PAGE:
Biomedical Sciences Research Seminar Series

Are bacteria good for your brain? Linking gut microbes, blood and the brain’s defences.

Atomic structure of a biological molecule
Seminars

As part of the School of Science and Technology Biomedical Sciences Research Centre Seminar Series, Dr Simon McArthur, Queen Mary University of London presents: Are bacteria good for your brain? Linking gut microbes, blood and the brain’s defences.

  • From: Wednesday 27 February 2019, 1.10 pm
  • To: Wednesday 27 February 2019, 2 pm
  • Location: ERD 282, Erasmus Darwin, Nottingham Trent University, Clifton Campus, Clifton Lane, Nottingham, NG11 8NS

Past event

Event details

As part of the School of Science and Technology Biomedical Sciences Research Centre Seminar Series, Dr Simon McArthur, Queen Mary University of London presents: Are bacteria good for your brain? Linking gut microbes, blood and the brain’s defences.

Abstract

The body, and particularly the gut, is host to a diverse range of bacteria, viruses, fungi and parasites, collectively known as the microbiota.  These organisms are not neutral, but are capable of modifying many physiological processes, including food absorption, immune system activity, and brain function. Changes to gut microbes have been shown (in animals) to influence anxiety and stress, memory and social behaviour. Moreover, it is increasingly clear that gut microbes can influence brain disorders including autism, depression and Alzheimer’s disease.
Our research focuses on how these influences are mediated, centring on the numerous bacteria-derived molecules circulating in the blood. In particular, we study how they influence the main protective system of the brain, the blood-brain barrier (BBB). This structure acts to keep potentially harmful agents out of the delicate brain environment, and importantly becomes significantly less effective in the very earliest stages of neurological conditions such as Alzheimer’s disease, possibly contributing to the disease process.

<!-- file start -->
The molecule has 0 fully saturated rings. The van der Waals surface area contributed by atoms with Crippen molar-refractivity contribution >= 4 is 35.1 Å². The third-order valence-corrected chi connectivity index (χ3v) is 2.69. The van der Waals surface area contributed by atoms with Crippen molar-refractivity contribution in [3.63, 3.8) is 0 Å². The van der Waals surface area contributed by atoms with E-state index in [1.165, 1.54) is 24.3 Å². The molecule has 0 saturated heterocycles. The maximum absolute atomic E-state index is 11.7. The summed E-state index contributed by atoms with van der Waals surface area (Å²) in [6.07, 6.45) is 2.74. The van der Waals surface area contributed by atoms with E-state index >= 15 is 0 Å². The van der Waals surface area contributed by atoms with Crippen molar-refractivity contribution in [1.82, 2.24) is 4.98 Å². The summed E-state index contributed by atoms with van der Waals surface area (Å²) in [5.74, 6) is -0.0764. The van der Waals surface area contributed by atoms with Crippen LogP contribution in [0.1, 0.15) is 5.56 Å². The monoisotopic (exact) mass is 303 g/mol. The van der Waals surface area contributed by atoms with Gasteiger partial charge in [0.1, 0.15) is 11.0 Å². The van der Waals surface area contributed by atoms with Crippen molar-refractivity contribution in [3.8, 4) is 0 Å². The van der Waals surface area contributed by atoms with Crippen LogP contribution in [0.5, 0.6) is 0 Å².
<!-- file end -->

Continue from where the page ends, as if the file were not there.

We have investigated the effects of two main classes of food-derived microbial metabolites upon the BBB, namely short chain fatty acids (SCFAs) and methylamines. SCFAs are produced by microbial fermentation of soluble dietary fibre, whilst methylamines are products of microbial metabolism of choline and L-carnitine from red meat and fish. By combining bioinformatic analysis of transcriptomic data, cellular models of the BBB and murine studies of brain permeability, we have shown these molecules can modify BBB integrity in a specific manner, acting at the inter-cellular junctions in the lining of brain blood vessels and through modification of anti-inflammatory defences. This work demonstrates that diet-derived molecules, produced by the gut microbiota, can directly influence brain health, and potentially, susceptibility to neurological disease.

This seminar is hosted by Lesley Hoyes

All welcome.

Location details

Room/Building:

ERD 282, Erasmus Darwin

Address:

Nottingham Trent University
Clifton Campus
Clifton Lane
Nottingham
NG11 8NS

Past event

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